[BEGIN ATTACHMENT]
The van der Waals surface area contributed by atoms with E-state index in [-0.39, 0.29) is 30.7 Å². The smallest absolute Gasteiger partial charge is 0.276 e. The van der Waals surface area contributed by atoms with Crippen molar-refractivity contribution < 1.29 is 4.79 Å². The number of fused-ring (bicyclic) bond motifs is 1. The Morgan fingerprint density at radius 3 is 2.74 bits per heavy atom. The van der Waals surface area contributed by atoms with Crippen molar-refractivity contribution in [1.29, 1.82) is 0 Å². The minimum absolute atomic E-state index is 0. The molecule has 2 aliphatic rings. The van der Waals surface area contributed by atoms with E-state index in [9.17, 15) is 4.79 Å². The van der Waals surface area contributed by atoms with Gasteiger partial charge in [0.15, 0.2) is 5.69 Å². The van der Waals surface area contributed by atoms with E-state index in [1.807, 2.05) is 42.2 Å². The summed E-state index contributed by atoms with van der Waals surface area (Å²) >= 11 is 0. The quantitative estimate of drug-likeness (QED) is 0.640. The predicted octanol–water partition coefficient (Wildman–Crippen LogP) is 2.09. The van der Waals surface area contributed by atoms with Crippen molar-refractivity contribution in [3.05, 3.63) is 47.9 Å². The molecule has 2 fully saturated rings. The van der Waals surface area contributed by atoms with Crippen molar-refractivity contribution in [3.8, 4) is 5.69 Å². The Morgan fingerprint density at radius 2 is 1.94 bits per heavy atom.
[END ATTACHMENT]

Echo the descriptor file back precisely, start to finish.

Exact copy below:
The van der Waals surface area contributed by atoms with E-state index in [-0.39, 0.29) is 30.7 Å². The smallest absolute Gasteiger partial charge is 0.276 e. The van der Waals surface area contributed by atoms with Crippen molar-refractivity contribution < 1.29 is 4.79 Å². The number of fused-ring (bicyclic) bond motifs is 1. The Morgan fingerprint density at radius 3 is 2.74 bits per heavy atom. The van der Waals surface area contributed by atoms with Crippen molar-refractivity contribution in [1.29, 1.82) is 0 Å². The minimum absolute atomic E-state index is 0. The molecule has 2 aliphatic rings. The van der Waals surface area contributed by atoms with E-state index in [9.17, 15) is 4.79 Å². The van der Waals surface area contributed by atoms with Gasteiger partial charge in [0.15, 0.2) is 5.69 Å². The van der Waals surface area contributed by atoms with E-state index in [1.807, 2.05) is 42.2 Å². The summed E-state index contributed by atoms with van der Waals surface area (Å²) >= 11 is 0. The quantitative estimate of drug-likeness (QED) is 0.640. The predicted octanol–water partition coefficient (Wildman–Crippen LogP) is 2.09. The van der Waals surface area contributed by atoms with Crippen molar-refractivity contribution in [3.05, 3.63) is 47.9 Å². The molecule has 2 fully saturated rings. The van der Waals surface area contributed by atoms with Crippen molar-refractivity contribution in [3.8, 4) is 5.69 Å². The Morgan fingerprint density at radius 2 is 1.94 bits per heavy atom.